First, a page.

The perfect peace of the mind after removing the dirty attachment to the world is responsible for the bliss that is enjoyed in the devotion. Shankara, in His commentaries referred to the primary state of God before creation, which is the perfect peace without any quality or thought. His commentary was aimed at the atheists (Buddhists and Purvamimamsakas) who were attached to the world denying God other than themselves. First, Shankara wanted to remove the attachment to the world from their minds due to which only they were not interested in God. If you want to change the ignorant fellow in one aspect, you must accept to his other ignorant aspects. This is the psychology of ordinary human beings. For any teacher, the psychology is very important which gives the tactful plan of removal of ignorance in a gradual way. You have to remove the layers of ignorance one by one only. When you are removing one layer, you must accept to all the other layers. Then only the ignorant student will come in to your grip.

For a preacher (Guru), the ultimate aim is not to establish the total truth in the beginning itself, by which there is no use in any way. His ultimate aim is to uplift the soul and for that, He follows the gradual process of removing the layers of ignorance one by one and in every stage He accepts to the other layers. Shankara, being the incarnation of God is the real Guru (Satguru) and His aim is only to uplift the souls, which are His issues. Therefore, Shankara accepted to one point i.e., the soul is God and there is no God other than the soul. Even here, Shankara being the top most genius used the word Brahman, which stands for God as well as the greatest item in any category. Shankara told that the soul is Brahman. Atheists took the word in the sense of God and were satisfied. They became friends to Shankara and liked Him. This brings the grip of the teacher on the students. Now Shankara proposed the primary state of God, which is devoid of all qualities. It is obvious that God is having no quality or thought before creation.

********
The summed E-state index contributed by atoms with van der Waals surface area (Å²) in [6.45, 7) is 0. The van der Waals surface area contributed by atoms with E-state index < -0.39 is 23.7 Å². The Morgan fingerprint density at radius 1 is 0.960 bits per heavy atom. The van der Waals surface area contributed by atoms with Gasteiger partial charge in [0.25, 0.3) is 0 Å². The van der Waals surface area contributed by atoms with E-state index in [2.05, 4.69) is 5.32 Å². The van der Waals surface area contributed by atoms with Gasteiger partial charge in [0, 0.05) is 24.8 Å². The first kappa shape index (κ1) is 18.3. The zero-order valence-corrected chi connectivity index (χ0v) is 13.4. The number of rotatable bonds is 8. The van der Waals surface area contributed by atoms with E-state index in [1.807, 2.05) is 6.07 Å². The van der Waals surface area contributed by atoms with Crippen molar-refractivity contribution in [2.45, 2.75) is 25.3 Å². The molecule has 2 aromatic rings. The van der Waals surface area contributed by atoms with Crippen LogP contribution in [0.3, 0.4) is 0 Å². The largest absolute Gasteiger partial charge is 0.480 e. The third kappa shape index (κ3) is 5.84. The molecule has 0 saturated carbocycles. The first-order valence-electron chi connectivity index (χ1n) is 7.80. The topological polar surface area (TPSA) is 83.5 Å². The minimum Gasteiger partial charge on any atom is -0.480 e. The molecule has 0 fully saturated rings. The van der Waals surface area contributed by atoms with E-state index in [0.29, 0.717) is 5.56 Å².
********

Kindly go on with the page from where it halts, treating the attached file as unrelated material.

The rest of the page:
Therefore, to become God, one has to clean himself from all the qualities. Since, all the qualities in the atheists are worldly items only, all the qualities mean worldly qualities only in the context of atheists. Therefore, the word Nirgunam (devoid of any quality) means removal of worldly qualities only since in the context of atheists, all the qualities were of world only. After Shankara, this word Nirgunam is misunderstood for removal of all good and bad qualities because the context of atheists disappeared. Therefore, you can understand Shankara only if you can understand the context in which He existed.

At Thy Lotus Feet His Holiness Sri Dattaswami

Anil Antony
Universal Spirituality for World Peace

dattaswami2 | Sat, 01/24/2009 - 02:54
Omkaradatta's picture

Spiritual "clubs"...

> Similarly, you have to replace the worldly qualities
> by the divine qualities in your mind.

I don't see it that way at all. When the worldly qualities are gone, what remains are the divine qualities. They're merely covered up and hidden by the worldly attachments. Man is innately Divine.